“My conviction is that the sanctions bill expresses the view that tougher sanctions will be needed if the talks fail, and that a vote is unnecessary as long as the progress in the negotiations is meaningful and visible,” Blumenthal said. “We can delay a vote until the negotiations no longer are producing visible and meaningful progress, and I think the president should view us as strengthening his hand rather than detracting from his effort.”

By far the shortest part of the president’s speech was the single sentence on the Israel-Palestine peace process.

“As we speak, American diplomacy is supporting Israelis and Palestinians as they engage in difficult but necessary talks to end the conflict there: to achieve dignity and an independent state for Palestinians, and lasting peace and security for the state of Israel — a Jewish state that knows America will always be at their side,” Obama said.

The significance of the president’s use of the phrase “Jewish state” was not lost on the lawmakers. Israel demands that the Palestinians recognize it as a Jewish state, and the term signaled to Israel’s many supporters in Congress that the president saw eye to eye with them.

“I think it’s the substance that matters and he was very clear in terms of his determination to achieve peace,” Rep. Sander Levin, D-Mich., said, “But with Israel’s security is absolutely essential, you don’t have to make a long speech to be clear where you stand.”

Rohrabacher, who visited Israel where he met with Israeli security personnel, was unconvinced.

“We met with a Palestinian negotiator and our conversation confirmed for us that the Palestinians are not serious about reaching an agreement because they are unwilling to commit to an agreement with Israel that does not include their right to return millions of people to the pre-1967 borders,” Rohrabacher said, referring to the Palestinian demand for a right of return. “Unless they can do that, they are not serious and that would destroy Israel.”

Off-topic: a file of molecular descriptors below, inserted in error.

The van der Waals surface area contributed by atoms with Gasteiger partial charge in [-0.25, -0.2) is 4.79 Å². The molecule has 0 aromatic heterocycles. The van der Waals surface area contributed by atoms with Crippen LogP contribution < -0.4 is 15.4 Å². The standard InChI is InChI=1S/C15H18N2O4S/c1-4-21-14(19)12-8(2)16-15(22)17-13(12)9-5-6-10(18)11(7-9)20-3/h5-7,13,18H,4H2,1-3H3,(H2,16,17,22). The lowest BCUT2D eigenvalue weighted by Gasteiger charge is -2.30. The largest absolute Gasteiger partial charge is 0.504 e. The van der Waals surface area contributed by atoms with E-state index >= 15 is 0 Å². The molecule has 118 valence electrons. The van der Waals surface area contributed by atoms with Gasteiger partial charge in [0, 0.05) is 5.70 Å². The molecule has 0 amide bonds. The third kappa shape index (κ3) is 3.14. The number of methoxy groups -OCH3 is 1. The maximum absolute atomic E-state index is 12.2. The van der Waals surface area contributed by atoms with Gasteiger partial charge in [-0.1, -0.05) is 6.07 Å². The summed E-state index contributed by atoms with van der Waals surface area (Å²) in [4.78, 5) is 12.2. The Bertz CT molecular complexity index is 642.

Levin wouldn’t say what he thought the chances for the success of negotiations between Israel and the Palestinians were, but said at least they’re trying.

“That’s exactly what should happen,” Levin said. “Because someday, the issues will be worked out and Israel’s security will be absolutely sustained.”

dshapiro@washingtonjewishweek.com

State of the Union: Jewish groups’ priorities

President Barack Obama will present his annual State of the Union address before Congress and the nation this evening. Like presidents before him, Obama has traditionally used this opportunity to lay out an ambitious agenda – and he probably still will – but it would be difficult to do so without acknowledging the saga of last year, when the great plans he touted in that State of the Union became a series of failed policy initiatives.

One of his highest priorities, the implementation of the Affordable Care Act, has been plagued by errors and delays. Undoubtedly, the president will point to the success stories resulting from the legislation while reminding the public that the errors and missteps – some of which he attempted to solve through executive order – are to be expected from any monumental, but fledgling government program.

Judging from statements emanating from the White House, however, even recalcitrant Republicans might not hinder Obama, who has previously shown his willingness to use his executive authority to enact regulations without the backing of Congress; today, the office of Press Secretary Jay Carney announced that while the president will tout raising the federal minimum wage to $10.10, through Congressional passage of the Harkin-Miller bill, in tonight’s speech, he will also commit himself to using “executive authority to raise the minimum wage to $10.10 for those working on new federal contracts for services.”

Other Obama accomplishments in the past year that might see a little review in the State of Union include his recent reforms in accountability and transparency, both instigated by the revelations that the Internal Revenue Service was putting extra scrutiny into their auditing of Tea Party and right-wing affiliated groups, and the National Security Agency was collecting information beyond what many Americans believed was acceptable.